WWF-India on 27 January 2016 claimed that they spotted the endangered snow leopards for the first time in the North Sikkim Plateau. The elusive snow leopard was found during its pilot project in which they installed camera traps in the region to understand the occurrence of snow leopards in the region.
The camera traps helped them to yield results with the first photos of the species at four different locations in North Sikkim.
Earlier, presence of snow leopards in the high altitudes of North Sikkim area were provided only by the yak herders, known as ‘Dokpas’, but these pictures have provided the first tangible evidence of their existence.
Besides capturing the snow leopard, the pilot project also helped in capturing other mountain wildlife like rare pallas cat, blue sheep and the Tibetan argali. It has also provided visual documentation on free-ranging dogs and the areas they move in.
WWF-India’s work on snow leopard
To understand the snow leopard’s status and distribution in India, WWF-India has been working in Jammu & Kashmir, Arunachal Pradesh and Sikkim since 2006. The work was started to fill the vast gaps in knowledge on snow leopards from this important snow leopard habitat.
Its work of setting camera traps in Sikkim began in 2015 under the project Conservation and Adaptation in Asia's High Mountains. The project aims at developing climate smart snow leopard conservation plan. Large part of the project is funded by USAID in six Asian snow leopard range countries.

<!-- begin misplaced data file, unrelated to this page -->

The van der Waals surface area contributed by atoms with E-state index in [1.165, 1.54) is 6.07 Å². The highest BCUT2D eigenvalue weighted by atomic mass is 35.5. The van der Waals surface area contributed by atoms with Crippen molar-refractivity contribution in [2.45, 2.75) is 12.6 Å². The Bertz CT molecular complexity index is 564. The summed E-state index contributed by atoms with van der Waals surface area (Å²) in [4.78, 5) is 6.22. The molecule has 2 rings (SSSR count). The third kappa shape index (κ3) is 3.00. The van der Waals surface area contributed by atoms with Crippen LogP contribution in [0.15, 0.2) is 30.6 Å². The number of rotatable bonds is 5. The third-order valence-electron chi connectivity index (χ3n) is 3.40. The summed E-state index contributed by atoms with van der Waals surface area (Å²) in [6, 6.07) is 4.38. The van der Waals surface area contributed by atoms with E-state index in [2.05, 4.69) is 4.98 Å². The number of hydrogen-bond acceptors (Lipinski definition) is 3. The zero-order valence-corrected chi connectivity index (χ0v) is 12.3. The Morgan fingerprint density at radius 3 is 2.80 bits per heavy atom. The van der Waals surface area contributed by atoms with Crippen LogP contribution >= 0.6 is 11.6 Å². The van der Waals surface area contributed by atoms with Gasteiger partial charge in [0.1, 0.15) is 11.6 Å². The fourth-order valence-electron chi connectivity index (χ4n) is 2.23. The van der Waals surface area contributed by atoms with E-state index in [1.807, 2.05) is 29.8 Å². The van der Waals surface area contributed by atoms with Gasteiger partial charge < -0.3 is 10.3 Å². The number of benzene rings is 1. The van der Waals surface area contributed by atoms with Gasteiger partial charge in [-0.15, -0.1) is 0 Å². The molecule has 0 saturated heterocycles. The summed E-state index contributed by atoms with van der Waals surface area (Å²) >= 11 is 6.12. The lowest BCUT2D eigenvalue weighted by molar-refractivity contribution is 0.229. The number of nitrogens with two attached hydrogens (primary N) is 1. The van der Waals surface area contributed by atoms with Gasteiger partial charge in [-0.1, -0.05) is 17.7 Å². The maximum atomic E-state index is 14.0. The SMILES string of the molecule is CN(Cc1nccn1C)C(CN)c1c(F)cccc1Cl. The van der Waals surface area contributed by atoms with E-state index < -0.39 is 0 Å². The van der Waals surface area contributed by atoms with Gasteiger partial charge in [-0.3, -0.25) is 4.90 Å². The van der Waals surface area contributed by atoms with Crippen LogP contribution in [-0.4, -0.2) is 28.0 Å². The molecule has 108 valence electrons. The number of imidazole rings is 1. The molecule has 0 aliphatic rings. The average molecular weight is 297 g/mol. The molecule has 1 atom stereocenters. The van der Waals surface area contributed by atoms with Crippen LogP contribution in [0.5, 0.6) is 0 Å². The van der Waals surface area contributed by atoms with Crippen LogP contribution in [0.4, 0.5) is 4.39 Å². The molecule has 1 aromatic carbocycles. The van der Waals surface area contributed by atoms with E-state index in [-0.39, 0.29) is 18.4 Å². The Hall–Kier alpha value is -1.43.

About Snow Leopard
• Commonly referred as ‘Ghost of the Mountains’, these species are the undisputed monarch of the high altitudes.
• The snow leopard, a flagship species of the high altitudes, is a Schedule I animal under the Wildlife Protection Act of India.
• The animal is listed as endangered by the IUCN’s Red List of Threatened Species.
• Information on its distribution is scanty because its current range is poorly mapped mainly due to the high and inhospitable terrain.
• Snow Leopard, scientific name Uncia uncia or Panthera uncial, is the state animal of Himachal Pradesh.
What’s making snow leopards scarce?
Habitat loss, poaching and increasing conflict with communities have seen over a fifth of the world’s snow leopards disappear in the last 16 years. And climate change is now putting the future of their mountain home at even greater risk.
Now get latest Current Affairs on mobile, Download # 1 Current Affairs App
DISCLAIMER: JPL and its affiliates shall have no liability for any views, thoughts and comments expressed on this article.